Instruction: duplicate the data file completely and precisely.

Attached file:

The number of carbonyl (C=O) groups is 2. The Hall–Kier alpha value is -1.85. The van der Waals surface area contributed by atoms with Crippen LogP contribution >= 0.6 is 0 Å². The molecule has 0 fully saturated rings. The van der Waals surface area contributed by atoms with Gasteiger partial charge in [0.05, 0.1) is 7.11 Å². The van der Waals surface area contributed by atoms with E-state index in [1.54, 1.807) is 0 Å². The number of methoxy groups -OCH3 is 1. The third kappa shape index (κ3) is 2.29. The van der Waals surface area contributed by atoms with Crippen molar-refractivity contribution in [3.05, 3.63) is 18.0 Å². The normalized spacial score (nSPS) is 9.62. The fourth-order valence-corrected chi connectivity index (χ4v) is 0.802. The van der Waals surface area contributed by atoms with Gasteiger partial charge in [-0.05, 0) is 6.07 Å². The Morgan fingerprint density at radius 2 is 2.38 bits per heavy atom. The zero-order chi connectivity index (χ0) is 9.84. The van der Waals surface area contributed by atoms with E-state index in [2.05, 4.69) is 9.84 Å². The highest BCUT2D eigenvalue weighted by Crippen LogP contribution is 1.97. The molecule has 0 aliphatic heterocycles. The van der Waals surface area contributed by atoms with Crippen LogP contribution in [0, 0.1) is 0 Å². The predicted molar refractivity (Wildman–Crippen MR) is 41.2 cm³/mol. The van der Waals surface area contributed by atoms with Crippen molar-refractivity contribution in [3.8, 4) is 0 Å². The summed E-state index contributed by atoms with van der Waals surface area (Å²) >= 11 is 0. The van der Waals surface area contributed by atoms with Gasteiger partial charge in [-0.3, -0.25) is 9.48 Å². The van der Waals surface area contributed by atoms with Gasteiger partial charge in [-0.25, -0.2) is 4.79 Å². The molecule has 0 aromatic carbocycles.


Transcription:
The number of carbonyl (C=O) groups is 2. The Hall–Kier alpha value is -1.85. The van der Waals surface area contributed by atoms with Crippen LogP contribution >= 0.6 is 0 Å². The molecule has 0 fully saturated rings. The van der Waals surface area contributed by atoms with Gasteiger partial charge in [0.05, 0.1) is 7.11 Å². The van der Waals surface area contributed by atoms with E-state index in [1.54, 1.807) is 0 Å². The number of methoxy groups -OCH3 is 1. The third kappa shape index (κ3) is 2.29. The van der Waals surface area contributed by atoms with Crippen molar-refractivity contribution in [3.05, 3.63) is 18.0 Å². The normalized spacial score (nSPS) is 9.62. The fourth-order valence-corrected chi connectivity index (χ4v) is 0.802. The van der Waals surface area contributed by atoms with Gasteiger partial charge in [-0.05, 0) is 6.07 Å². The Morgan fingerprint density at radius 2 is 2.38 bits per heavy atom. The zero-order chi connectivity index (χ0) is 9.84. The van der Waals surface area contributed by atoms with E-state index in [2.05, 4.69) is 9.84 Å². The highest BCUT2D eigenvalue weighted by Crippen LogP contribution is 1.97. The molecule has 0 aliphatic heterocycles. The van der Waals surface area contributed by atoms with Crippen LogP contribution in [0, 0.1) is 0 Å². The predicted molar refractivity (Wildman–Crippen MR) is 41.2 cm³/mol. The van der Waals surface area contributed by atoms with Crippen molar-refractivity contribution in [3.8, 4) is 0 Å². The summed E-state index contributed by atoms with van der Waals surface area (Å²) >= 11 is 0. The van der Waals surface area contributed by atoms with Gasteiger partial charge in [-0.3, -0.25) is 9.48 Å². The van der Waals surface area contributed by atoms with Gasteiger partial charge in [-0.25, -0.2) is 4.79 Å². The molecule has 0 aromatic carbocycles.